Summary: Philip’s story: persecution to opportunities for evangelism to building bridges to baptism and the Holy Spirit.

Danger and Opportunity: Experiencing Biblical Community

Acts 8:1-25


Do any of you read Chinese? I wonder if you can read the characters on the screen behind me and translate them for us. (Chinese word for crisis; two distinct characters, put together these = “crisis”) What is significant about this? One of those Chinese characters, on its own, is the word “danger.” That makes sense; in a crisis there is some type of danger. The second character is the fascinating one: on its own, that second character is the word “opportunity.” In a time of crisis, there is often great danger, but there is more, as we learn from this Chinese wisdom: there is often great opportunity. I think that is very insightful; and it is certainly true of our Scripture passage this morning – Acts 8:1-15.

Danger; certainly…

As you are looking that passage up in your Bibles, let me give you a brief review of the events leading up to chapter 8; without which it might not make much sense. The early church in Acts experienced rapid growth as God did amazing things, and that caused some problems. In chapter 6 we learn of some tension and possibly bias between two groups of Jews, and we saw how the apostles maintained their focus on preaching and teaching and selected seven other men to use their gifts and take care of some of these administrative things. One of those was Stephen, who is killed in chapter 7 for his belief in Jesus. A second one is Philip, who we read more about today. As I read the passage you will see how it was definitely a time of great danger for those who claimed to follow Jesus. Read Acts 8:1-25.

Danger from Persecution: vs. 1-3

Verses 1-3 record the immediate after effects of the stoning of Stephen – a great persecution broke out against the Christians in Jerusalem, led by Saul. It is a frightening picture – I don’t even want to try to imagine living in fear of a crash on the door and a hostile appearance of someone whose sole purpose at that moment is to capture and throw in jail anyone who believes in Jesus. Thankfully, that is beyond my experience.

Yet it is not beyond the experience of many Christians in our world today. The website for the International Day of Prayer for the Persecuted Church ( reports, “in Nepal, Christians trying to share the gospel with neighbouring villages have been jailed because they were mistaken for terrorists fighting in Nepal’s brutal civil war. In Iran, Christians who share the gospel with Muslims continue to face torture and death for their faith. Right now around the world over 200 million are suffering for their faith.” I have two reactions to statistics like that – relief and thankfulness to God that I am not one of them, and despair as I feel helpless to do anything about it. The second reaction is not true. The one request of the persecuted church in our world, today, meeting maybe at this exact time in a secret location for fear of persecution, is that we pray for them. That is what they ask: “pray for us.” On Nov. 16, the official IDOP, we will dedicate our prayer time in the service to honor that request, but why wait till then – why not do it right now? (pause and pray generally for the persecuted church).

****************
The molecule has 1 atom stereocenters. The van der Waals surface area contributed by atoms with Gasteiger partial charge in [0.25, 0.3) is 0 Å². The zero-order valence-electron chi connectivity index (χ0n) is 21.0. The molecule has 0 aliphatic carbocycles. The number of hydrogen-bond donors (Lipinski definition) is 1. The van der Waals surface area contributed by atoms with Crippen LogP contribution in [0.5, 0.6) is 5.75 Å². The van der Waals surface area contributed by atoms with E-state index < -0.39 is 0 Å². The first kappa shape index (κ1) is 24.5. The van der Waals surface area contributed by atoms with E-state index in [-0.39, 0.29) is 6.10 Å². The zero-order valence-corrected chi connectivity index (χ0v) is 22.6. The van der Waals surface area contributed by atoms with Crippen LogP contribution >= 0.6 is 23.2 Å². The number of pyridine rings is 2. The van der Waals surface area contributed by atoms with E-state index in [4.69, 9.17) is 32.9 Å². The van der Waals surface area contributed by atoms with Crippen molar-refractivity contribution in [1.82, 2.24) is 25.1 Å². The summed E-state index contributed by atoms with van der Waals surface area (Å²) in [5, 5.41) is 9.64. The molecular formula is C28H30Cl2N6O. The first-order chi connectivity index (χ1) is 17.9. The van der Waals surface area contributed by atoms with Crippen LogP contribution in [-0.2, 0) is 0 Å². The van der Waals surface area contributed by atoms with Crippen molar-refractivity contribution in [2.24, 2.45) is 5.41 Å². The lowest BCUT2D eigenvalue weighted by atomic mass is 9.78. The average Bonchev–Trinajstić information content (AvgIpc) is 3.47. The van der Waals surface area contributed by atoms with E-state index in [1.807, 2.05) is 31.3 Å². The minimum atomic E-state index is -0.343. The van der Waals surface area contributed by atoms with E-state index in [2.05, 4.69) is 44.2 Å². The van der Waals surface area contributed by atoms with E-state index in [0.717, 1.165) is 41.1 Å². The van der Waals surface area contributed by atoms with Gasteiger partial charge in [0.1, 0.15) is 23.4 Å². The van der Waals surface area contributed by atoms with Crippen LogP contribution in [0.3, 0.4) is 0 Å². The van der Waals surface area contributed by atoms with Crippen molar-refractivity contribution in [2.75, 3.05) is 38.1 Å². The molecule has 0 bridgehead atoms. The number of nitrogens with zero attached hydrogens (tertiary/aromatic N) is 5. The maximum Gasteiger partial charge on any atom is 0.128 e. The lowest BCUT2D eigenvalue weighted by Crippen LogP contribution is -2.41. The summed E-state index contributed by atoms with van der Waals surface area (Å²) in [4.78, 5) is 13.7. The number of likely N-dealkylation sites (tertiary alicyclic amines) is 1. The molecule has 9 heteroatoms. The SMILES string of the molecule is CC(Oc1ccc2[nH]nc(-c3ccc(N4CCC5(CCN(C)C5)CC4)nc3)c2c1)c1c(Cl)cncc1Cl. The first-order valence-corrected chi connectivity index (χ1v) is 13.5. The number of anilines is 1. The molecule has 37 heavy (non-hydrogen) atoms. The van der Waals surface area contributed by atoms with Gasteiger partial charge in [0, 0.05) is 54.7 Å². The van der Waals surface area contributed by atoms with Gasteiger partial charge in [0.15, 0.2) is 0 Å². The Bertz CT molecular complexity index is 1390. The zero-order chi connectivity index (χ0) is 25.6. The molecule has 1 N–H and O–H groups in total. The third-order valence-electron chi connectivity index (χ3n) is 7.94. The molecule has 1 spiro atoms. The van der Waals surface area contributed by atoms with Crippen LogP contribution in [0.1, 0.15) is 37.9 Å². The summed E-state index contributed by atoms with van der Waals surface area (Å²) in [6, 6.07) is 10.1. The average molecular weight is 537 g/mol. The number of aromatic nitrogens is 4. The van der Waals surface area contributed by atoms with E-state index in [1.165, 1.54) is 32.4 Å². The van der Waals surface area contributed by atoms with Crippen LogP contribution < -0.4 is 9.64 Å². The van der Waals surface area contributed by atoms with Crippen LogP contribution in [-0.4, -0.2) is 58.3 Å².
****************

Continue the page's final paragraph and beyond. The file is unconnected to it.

Opportunity: vs. 4

So we see in the first three verses that there was certainly danger. But there was also opportunity in the midst of this crisis, and we see that in verse 4. With the crisis of having to get out of Jerusalem came the opportunity to share the good news of Jesus with a whole new bunch of people outside of Jerusalem, which verse 4 tells us they did! Some, like Philip, did that in the way we sort of envision – going to a town and “preaching” and attracting a crowd and demonstrating the power of God miraculously. But I think many others shared the good news just by being honest about their life. Picture it: a new family arrives in town, people are going to ask “where are you from? What brought you here?”, and the honest answer in this situation leads to a conversation about Jesus and about faith. That still applies: if we are honest about our lives with the people we know who are not Christians, that honesty will lead to conversations about Jesus. For example, tomorrow morning you might go back to work or school and be asked, “How was your weekend?”; or “What did you do with your extra hour?” Some of us answer those questions by mentioning everything we did in the weekend except going to church, or masking the facts: “Sunday night we had dinner with some friends…” Those questions, and others like them, might, if we are a little more honest, lead naturally into conversations about Jesus and about faith. Try it! See what God does – see what opportunities He brings!!

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